This handbook has been developed specifically for Save the Children programme staff, implementing partners, and practitioners supporting education programmes in any context – development, emergency, or protracted crisis. The Inclusive Education Working Group (IEWG) recognized that inclusive education begins with the work being done by education staff in the field, and designed this handbook specifically with them in mind. Guidance has also been structured along the project cycle, so that it may be useful to programmes regardless of their current stage of implementation. This handbook is designed to provide guidance through the different attitudes and barriers that could be causing educational exclusion, as well as to identify key strategies to address them. The project steps are situational analysis, programme design, implementation design, implementation and monitoring, and evaluation and lessons learnt. Case studies presented include: community-based EMIS in Tajikistan; designing for gender equality in Sierra Leone; probing questions lead to deeper analysis and improved programmes (in Uganda); education in emergencies (in Syria); school self-evaluation in Lao PDR. Quick reference charts and further resources are offered for each step
This advocacy briefing paper presents key information about the inclusion of children with disabilities in the education system. It highlights key facts, gaps in the provision of an equitable education system, the benefits of inclusive education and legal policy and frameworks. It outlines practical steps can be taken by education actors at different levels and suggests ways to measure progress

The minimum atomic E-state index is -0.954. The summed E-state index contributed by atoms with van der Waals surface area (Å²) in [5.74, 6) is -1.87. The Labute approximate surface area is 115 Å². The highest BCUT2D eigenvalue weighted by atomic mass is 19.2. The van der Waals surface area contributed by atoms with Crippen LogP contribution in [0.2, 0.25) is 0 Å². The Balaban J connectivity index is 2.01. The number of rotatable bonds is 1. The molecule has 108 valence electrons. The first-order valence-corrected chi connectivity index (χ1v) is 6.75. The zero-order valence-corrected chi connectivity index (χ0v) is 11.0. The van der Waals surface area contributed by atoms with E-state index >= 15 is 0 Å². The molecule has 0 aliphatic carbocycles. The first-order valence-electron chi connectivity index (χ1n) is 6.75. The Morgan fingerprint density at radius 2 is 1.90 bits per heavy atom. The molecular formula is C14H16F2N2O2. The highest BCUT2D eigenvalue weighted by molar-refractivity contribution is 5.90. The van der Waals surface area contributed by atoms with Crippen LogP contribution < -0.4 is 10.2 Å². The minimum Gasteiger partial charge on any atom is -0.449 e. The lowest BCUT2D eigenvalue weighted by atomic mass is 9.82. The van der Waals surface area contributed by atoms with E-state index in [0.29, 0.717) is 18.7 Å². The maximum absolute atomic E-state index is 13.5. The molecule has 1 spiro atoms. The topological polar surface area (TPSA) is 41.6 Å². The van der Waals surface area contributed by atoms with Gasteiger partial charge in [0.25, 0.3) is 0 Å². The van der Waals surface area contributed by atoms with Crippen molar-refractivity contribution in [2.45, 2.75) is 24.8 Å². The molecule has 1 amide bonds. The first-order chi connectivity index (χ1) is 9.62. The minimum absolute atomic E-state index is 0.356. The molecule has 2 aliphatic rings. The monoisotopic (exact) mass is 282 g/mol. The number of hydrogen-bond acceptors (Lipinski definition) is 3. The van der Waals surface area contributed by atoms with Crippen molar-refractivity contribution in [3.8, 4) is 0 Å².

Advocacy briefing paper
This newsletter contains a variety of articles about inclusive education in several countries around the world. The topics focus mostly on funding, managing and sustaining inclusive education; engaging and empowering beneficiaries in finding solutions; facilitating parental and child involvement and early childhood education
Enabling Education Review, issue 4
"This HEART Topic Guide brings together evidence on what works in inclusive learning for children aged 3 to 12 years with disabilities and/or difficulties in learning in low and middle income countries, and explores the role of inclusive approaches in contributing to inclusive societies and ultimately inclusive growth. The Topic Guide addresses some of the contested and debated issues around terminology, labelling, and segregated, integrated and inclusive schooling; reviews the limited evidence that exists from low and middle income countries around the outcomes of inclusive learning; and identifies future research directions"
Note: This resource is available in both pdf and online formats
“This publication set is a series of five guides designed for anyone who wants to do advocacy to bring about improvements in pre-service teacher education towards more inclusive education. They discuss challenges and barriers to inclusive education in different areas of teacher education and outline ideas for advocates to consider and adapt according to their specific contexts for effective advocacy towards more inclusive practices.” The five guides promote inclusive teacher education outlined in introduction, policy, curriculum, materials and methodology booklets
This is a report of the Open Ears to Learn project, which was implemented to include hearing impaired children in mainstream schools by increasing their learning participation. The children were identified by screening them for hearing loss and subsequently providing them with hearing aids and making appropriate referrals to special schools where necessary. Children known to have a sight impairment were included in the screening. The project, which was implemented in Mongu , Senaga and Kaoma districts of Western Province in Zambia, also included sensitisation for teachers on the needs of hearing impaired children